1. Home
  2. Asia
  3. Bangladesh

Parents still not heeding child marriage warnings

A young Rohingya girl at the Kutaplong refugee camp in southern Bangladesh, one of two government-run camps for the 28,000 documented Rohingya refugees in the country David Swanson/IRIN
Despite various government and non-governmental initiatives to stem child marriage in Bangladesh, parents are continuing to marry off their underage daughters, health experts say.

“Early marriage is a big problem for Bangladesh. We cannot reduce maternal mortality and morbidity if we do not stop early marriage,” Gias Uddin, a project manager for the Family Planning Association of Bangladesh (FPAB), the largest family planning NGO in the country, told IRIN.

Efforts have been, and are being, made to this end: Bangladesh has been offering secondary school scholarships to girls who postpone marriage since 1994, and a UN Children’s Fund (UNICEF) programme for adolescent empowerment conducts training in over 25 of the country’s 64 districts.

According to UNICEF’s 2011 State of the World’s Children report, about a third of women in Bangladesh aged 20-24 are married by the age of 15, and 66 percent percent of girls will wed before their 18th birthday - up 2 percent from 2009.

The root causes of child marriage - the prospect of reduced dowry payments, and fears of sexual harassment - are continuing to prompt parents to marry girls off before they reach adulthood, according to Zinnat Afroze, a social development adviser at Plan International, Bangladesh.

In many cases, parents marry off their daughters at an early age to prevent them from being stalked or sexually harassed, she said, adding: “Parents can give less dowry money if they marry off their daughter at an early age.”

Law enforcement

According to the 1929 national Child Marriage Restraint Act, it is illegal for parents to marry off children under 18.

Read more
 Too young to marry
 Moving towards universal birth registration
 Educating girls lowers maternal death rate
Occasionally the authorities have intervened to stop child marriages: In March police halted the wedding of 10-year-old Sathi Akter, daughter of an agricultural worker in Saturia village, Manikganj District, 70km northwest of Dhaka.

But more often the law is not enforced, and parents marry off their daughters secretly, with devastating consequences for their health and well-being.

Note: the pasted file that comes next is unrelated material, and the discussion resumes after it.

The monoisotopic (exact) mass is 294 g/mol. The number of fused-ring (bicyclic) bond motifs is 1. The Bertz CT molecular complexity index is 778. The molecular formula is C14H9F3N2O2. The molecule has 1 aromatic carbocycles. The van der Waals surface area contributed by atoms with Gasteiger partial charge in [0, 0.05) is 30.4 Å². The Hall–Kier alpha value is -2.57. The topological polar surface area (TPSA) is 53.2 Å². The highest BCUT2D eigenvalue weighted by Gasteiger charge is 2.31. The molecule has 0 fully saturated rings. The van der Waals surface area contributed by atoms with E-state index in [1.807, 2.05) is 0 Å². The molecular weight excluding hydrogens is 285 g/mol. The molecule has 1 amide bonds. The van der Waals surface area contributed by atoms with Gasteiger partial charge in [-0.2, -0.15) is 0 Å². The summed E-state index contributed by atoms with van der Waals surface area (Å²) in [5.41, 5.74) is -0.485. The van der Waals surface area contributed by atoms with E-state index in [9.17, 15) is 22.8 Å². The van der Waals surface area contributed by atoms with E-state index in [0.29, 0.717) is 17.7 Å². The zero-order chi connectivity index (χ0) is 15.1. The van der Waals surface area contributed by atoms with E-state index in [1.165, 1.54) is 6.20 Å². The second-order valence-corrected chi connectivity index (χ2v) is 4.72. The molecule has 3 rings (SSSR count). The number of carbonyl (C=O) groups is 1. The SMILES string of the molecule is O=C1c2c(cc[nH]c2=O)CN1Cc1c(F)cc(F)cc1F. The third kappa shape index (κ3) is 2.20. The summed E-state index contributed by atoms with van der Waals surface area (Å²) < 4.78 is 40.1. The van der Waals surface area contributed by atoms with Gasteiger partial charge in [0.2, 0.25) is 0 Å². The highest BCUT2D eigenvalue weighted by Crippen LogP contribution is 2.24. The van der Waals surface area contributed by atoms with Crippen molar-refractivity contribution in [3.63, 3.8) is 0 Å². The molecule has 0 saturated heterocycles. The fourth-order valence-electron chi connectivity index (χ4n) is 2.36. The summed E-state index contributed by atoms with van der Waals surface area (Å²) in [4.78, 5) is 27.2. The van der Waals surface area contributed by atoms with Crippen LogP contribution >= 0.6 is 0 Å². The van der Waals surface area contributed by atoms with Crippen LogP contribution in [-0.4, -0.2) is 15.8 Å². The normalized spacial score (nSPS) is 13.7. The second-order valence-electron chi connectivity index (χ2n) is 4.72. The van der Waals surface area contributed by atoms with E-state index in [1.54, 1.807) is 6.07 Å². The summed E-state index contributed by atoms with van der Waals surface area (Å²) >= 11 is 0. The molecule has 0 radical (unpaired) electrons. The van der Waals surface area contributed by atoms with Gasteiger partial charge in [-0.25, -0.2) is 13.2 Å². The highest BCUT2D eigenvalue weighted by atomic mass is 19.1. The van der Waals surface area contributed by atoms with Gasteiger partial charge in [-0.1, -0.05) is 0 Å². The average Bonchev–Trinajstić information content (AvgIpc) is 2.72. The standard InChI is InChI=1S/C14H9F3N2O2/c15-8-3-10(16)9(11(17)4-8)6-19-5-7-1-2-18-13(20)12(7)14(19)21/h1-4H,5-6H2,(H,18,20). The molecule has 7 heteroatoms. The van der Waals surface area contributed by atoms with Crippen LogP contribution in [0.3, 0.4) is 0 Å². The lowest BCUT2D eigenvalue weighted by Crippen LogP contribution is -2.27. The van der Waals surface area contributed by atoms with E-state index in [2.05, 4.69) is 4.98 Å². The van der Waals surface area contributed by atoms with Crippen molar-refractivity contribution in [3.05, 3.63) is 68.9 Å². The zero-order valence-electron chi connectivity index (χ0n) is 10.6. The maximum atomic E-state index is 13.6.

“Early marriage means early pregnancy and there are serious health consequences of early pregnancy. The maternal mortality rate is high among girls who are married off at an early age,” Plan’s Afroze said.

Dulali Begum, married at 14, died during pregnancy. “She died from different complications soon after her marriage,” said her father, Dudu Mia, a rickshaw puller who lives in Mirer Bagh in Dhaka. He married off his daughter due to financial hardship.

“I am responsible for my daughter’s death. If I had not married off my daughter at 14, she would not have died... No one should make this mistake. Whenever I get the chance, I ask every one not to marry off their daughters at an early age,” said Mia.

Advocacy on the consequences of child marriage is the only way to put an end to the harmful practice, according to Afroze.

“There should be massive awareness programmes from government, NGOs, civil society and everyone to make people aware of the negative side of child marriage. Only then can we stop it,” said Afroze.

Meanwhile, government officials say they are doing what they can: “We are working to create massive awareness against early marriage through different campaigns across the country. The government has also taken steps so that the law is enforced properly,” said Tariq-ul-Islam, secretary to the Ministry of Women’s and Children’s Affairs.


This article was produced by IRIN News while it was part of the United Nations Office for the Coordination of Humanitarian Affairs. Please send queries on copyright or liability to the UN. For more information: https://shop.un.org/rights-permissions

Share this article

Get the day’s top headlines in your inbox every morning

Starting at just $5 a month, you can become a member of The New Humanitarian and receive our premium newsletter, DAWNS Digest.

DAWNS Digest has been the trusted essential morning read for global aid and foreign policy professionals for more than 10 years.

Government, media, global governance organisations, NGOs, academics, and more subscribe to DAWNS to receive the day’s top global headlines of news and analysis in their inboxes every weekday morning.

It’s the perfect way to start your day.

Become a member of The New Humanitarian today and you’ll automatically be subscribed to DAWNS Digest – free of charge.

Become a member of The New Humanitarian

Support our journalism and become more involved in our community. Help us deliver informative, accessible, independent journalism that you can trust and provides accountability to the millions of people affected by crises worldwide.